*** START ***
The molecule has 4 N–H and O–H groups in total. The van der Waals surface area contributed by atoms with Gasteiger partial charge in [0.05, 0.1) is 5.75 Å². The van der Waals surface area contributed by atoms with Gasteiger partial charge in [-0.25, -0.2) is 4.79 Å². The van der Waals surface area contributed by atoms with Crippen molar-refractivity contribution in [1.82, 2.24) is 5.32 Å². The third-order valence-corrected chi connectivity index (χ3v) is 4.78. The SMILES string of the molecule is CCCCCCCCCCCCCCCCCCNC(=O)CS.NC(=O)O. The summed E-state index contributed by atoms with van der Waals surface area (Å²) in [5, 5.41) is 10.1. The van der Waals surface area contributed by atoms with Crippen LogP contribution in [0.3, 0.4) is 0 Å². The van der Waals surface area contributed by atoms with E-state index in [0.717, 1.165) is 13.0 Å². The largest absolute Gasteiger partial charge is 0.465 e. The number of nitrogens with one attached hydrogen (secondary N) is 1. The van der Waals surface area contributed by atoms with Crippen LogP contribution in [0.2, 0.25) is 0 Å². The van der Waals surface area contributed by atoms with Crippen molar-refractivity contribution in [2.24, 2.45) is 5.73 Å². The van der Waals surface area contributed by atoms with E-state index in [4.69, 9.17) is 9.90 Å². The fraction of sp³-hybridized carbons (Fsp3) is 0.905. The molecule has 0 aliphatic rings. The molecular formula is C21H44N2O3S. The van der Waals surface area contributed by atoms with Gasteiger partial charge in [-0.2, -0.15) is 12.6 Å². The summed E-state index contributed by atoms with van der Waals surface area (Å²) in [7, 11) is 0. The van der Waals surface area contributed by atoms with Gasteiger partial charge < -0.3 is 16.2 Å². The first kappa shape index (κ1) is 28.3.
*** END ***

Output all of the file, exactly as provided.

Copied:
The molecule has 4 N–H and O–H groups in total. The van der Waals surface area contributed by atoms with Gasteiger partial charge in [0.05, 0.1) is 5.75 Å². The van der Waals surface area contributed by atoms with Gasteiger partial charge in [-0.25, -0.2) is 4.79 Å². The van der Waals surface area contributed by atoms with Crippen molar-refractivity contribution in [1.82, 2.24) is 5.32 Å². The third-order valence-corrected chi connectivity index (χ3v) is 4.78. The SMILES string of the molecule is CCCCCCCCCCCCCCCCCCNC(=O)CS.NC(=O)O. The summed E-state index contributed by atoms with van der Waals surface area (Å²) in [5, 5.41) is 10.1. The van der Waals surface area contributed by atoms with Crippen LogP contribution in [0.3, 0.4) is 0 Å². The van der Waals surface area contributed by atoms with E-state index in [0.717, 1.165) is 13.0 Å². The largest absolute Gasteiger partial charge is 0.465 e. The number of nitrogens with one attached hydrogen (secondary N) is 1. The van der Waals surface area contributed by atoms with Crippen LogP contribution in [0.2, 0.25) is 0 Å². The van der Waals surface area contributed by atoms with Crippen molar-refractivity contribution in [2.24, 2.45) is 5.73 Å². The van der Waals surface area contributed by atoms with E-state index in [4.69, 9.17) is 9.90 Å². The fraction of sp³-hybridized carbons (Fsp3) is 0.905. The molecule has 0 aliphatic rings. The molecular formula is C21H44N2O3S. The van der Waals surface area contributed by atoms with Gasteiger partial charge in [-0.2, -0.15) is 12.6 Å². The summed E-state index contributed by atoms with van der Waals surface area (Å²) in [7, 11) is 0. The van der Waals surface area contributed by atoms with Gasteiger partial charge < -0.3 is 16.2 Å². The first kappa shape index (κ1) is 28.3.